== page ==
Although heat is in the name, you can use a heat pump for air conditioning. It works by moving heat instead of making it (furnaces burn fuel to generate heat) which is why it can be used as a dual function appliance. It's true that heat pumps can be very efficient, but also know that most air conditioners are roughly equivalent in terms of SEER rating. Just look at these two high quality systems from Lennox.
XC25 Air Conditioner
up to 26 SEER
ENERGY STAR® Qualified
XP25 Heat Pump
up to 23.5 SEER
up to 10.2 HSPF
ENERGY STAR® Qualified
What is SEER and HSPF?
SEER is an efficiency scale for ACs, and the larger the number, the better it is. The difference between 23.5 and 26 is not astounding however, and the efficiency changes depending on the model. On the other hand, HSPF is a rating system that stands for "heating seasonal performance factor" and is specially for heat pumps. It tells you how efficient the equipment is at heating. We can see from these examples that as far as energy effiency goes, air conditioners are about equal, if not superior depending on the model you choose. The largest difference between the two is that heat pumps can also heat your home while an AC can't.
Does climate matter for heat pumps?
Heat pumps are most effective in warm climates with less severe winters, save for some integrated systems that use heat pumps as an auxiliary, such as with a geothermal system. We recommend a consultation with a NATE certified HVAC technician who has experience in your area before settling on a heat pump. If the equipment just isn't right for your climate, you could have unnecessarily high electric bills. Once the temperature gets too low, it's difficult for the heat pump to draw heat out of the air and it may never hit the temperature setting on your thermostat. This means you could end up running your heat pump non-stop or switching on emergency heat 24/7 during cold snaps which drives your energy consumption through the roof.
How does a heat pump compare with a furnace?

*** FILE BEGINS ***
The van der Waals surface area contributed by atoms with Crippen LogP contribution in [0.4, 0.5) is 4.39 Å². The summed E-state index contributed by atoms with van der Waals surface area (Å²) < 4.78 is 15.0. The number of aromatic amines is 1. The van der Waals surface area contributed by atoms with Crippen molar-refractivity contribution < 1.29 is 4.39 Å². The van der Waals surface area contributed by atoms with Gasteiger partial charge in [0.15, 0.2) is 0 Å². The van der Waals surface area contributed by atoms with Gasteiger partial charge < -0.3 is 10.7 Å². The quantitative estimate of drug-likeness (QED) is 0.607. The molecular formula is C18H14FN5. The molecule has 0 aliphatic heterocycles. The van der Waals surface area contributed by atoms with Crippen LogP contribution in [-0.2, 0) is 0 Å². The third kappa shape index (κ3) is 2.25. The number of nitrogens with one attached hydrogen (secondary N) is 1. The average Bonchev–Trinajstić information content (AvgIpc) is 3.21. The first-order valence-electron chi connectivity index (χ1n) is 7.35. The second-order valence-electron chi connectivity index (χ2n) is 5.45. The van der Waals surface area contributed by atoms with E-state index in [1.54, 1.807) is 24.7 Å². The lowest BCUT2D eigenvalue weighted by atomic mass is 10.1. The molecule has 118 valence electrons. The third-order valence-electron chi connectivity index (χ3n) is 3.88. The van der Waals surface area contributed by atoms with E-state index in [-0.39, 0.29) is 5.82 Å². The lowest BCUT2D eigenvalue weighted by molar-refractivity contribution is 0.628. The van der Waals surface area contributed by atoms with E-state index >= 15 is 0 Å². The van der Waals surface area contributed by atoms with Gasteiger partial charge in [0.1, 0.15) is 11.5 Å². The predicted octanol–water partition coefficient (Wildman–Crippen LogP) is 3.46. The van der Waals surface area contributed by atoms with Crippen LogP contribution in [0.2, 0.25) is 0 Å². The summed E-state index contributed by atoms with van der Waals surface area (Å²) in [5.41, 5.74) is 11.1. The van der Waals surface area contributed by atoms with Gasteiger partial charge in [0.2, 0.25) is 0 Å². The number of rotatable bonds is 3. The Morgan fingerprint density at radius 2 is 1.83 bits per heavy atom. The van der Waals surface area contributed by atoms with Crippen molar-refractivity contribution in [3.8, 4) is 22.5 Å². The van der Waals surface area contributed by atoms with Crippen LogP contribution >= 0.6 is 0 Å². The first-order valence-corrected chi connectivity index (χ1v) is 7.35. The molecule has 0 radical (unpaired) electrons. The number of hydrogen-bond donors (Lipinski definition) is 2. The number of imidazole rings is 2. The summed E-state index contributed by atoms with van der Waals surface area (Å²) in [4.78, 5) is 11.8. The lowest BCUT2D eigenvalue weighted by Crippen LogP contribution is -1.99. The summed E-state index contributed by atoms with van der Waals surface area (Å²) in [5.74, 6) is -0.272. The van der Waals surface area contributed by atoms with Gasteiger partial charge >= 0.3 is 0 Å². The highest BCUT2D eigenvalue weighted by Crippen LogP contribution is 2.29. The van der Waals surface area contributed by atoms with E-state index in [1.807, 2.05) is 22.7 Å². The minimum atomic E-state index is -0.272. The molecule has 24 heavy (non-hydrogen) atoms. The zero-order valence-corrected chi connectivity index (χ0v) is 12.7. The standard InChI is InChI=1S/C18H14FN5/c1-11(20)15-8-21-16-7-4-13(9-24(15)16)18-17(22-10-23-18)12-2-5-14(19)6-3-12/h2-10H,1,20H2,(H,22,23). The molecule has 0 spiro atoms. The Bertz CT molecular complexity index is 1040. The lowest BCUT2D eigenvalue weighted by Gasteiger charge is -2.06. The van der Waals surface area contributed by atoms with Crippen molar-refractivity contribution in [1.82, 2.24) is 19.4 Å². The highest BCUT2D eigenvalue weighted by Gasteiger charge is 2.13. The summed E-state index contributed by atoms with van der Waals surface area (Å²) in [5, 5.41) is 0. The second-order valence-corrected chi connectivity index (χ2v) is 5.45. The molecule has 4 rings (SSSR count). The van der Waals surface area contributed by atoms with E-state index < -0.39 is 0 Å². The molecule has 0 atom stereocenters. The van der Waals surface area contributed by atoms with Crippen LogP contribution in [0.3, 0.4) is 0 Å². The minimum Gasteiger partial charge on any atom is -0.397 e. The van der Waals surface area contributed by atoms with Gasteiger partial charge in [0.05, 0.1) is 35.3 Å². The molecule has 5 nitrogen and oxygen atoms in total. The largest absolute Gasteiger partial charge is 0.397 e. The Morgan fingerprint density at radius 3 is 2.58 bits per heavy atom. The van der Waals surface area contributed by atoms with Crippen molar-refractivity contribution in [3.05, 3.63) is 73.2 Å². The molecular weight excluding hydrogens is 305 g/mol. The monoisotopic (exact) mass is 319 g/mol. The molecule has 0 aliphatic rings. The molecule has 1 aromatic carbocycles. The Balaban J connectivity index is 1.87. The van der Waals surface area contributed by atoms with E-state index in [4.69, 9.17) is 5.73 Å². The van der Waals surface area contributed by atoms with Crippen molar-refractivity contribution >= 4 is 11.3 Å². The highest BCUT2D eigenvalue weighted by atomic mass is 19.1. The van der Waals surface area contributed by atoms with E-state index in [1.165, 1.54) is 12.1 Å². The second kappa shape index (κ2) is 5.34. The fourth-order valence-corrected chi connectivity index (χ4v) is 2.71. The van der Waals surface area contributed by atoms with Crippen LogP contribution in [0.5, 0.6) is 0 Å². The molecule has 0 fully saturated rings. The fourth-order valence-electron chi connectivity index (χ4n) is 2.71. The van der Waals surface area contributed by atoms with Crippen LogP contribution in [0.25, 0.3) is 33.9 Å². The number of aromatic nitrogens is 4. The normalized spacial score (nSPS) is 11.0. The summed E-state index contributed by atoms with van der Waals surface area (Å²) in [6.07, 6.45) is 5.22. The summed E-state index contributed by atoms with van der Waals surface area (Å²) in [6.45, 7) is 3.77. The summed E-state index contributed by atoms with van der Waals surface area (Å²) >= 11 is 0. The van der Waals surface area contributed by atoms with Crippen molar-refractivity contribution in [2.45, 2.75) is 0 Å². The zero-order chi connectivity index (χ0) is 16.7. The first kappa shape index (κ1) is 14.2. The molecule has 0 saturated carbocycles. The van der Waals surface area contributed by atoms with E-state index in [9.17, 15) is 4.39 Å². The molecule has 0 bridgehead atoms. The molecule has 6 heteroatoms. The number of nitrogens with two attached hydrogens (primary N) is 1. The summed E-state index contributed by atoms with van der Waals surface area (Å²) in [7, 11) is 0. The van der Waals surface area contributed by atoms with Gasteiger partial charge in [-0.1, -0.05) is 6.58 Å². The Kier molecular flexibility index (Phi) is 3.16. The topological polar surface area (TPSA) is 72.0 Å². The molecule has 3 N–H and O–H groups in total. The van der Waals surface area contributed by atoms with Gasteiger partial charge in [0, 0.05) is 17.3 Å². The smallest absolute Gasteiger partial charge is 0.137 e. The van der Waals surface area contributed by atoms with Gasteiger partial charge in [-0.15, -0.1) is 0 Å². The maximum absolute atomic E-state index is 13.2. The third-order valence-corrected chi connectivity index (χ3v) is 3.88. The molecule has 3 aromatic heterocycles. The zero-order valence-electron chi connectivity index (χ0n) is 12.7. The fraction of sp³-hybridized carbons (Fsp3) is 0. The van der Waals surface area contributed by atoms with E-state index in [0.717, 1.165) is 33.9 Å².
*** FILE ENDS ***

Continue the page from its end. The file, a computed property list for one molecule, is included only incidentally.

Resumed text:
A furnace is a more robust heating system
and is necessary for certain chillier climates. That’s because a heat pump has trouble when the temperatures hit about 40 degrees Fahrenheit. As odd as it seems, during cold weather, a heat pump is designed to pull heat from the outside air and use it to raise the temperature of the inside air. Just because the air outside feels cold, there is still plenty of available heat for the heat pump to work properly, but at exceptionally low temperatures there is not enough heat available outside to increase the inside temperature high enough to stay warm. So while a heat pump may be great during the winter months for someone in Tampa, someone living in upstate New York with a heat pump would probably also need a furnace for the more extreme temperatures. If you’re living in those colder climates without a furnace to kick in during freezing temperatures, a heat pump may run for hours trying to make your home warm enough for comfort.
How to achieve maximum efficiency with your heat pump
In some areas, heat pumps can work with geothermal systems, and the heating source is better for the environment since it is not burning fossil fuels and, instead, uses the Earth’s actual temperature to heat and cool. This is a great alternative for certain northern areas, but extra land must be available in order to install the needed piping for a geothermal system.
We know, we know – you didn’t need another thing to think about when it comes to home comfort; but, remember, it’s important to review the pros and cons of each heating and cooling system so you don’t end up installing a system that doesn’t work when extreme temperatures hit, or investing in multiple systems when one would suffice.
If you still aren’t convinced which system is best for your home, call Levy & Son Service Experts to schedule
a free in-home quote. We are here to answer any and all of your questions to ensure you make the right choice for your home.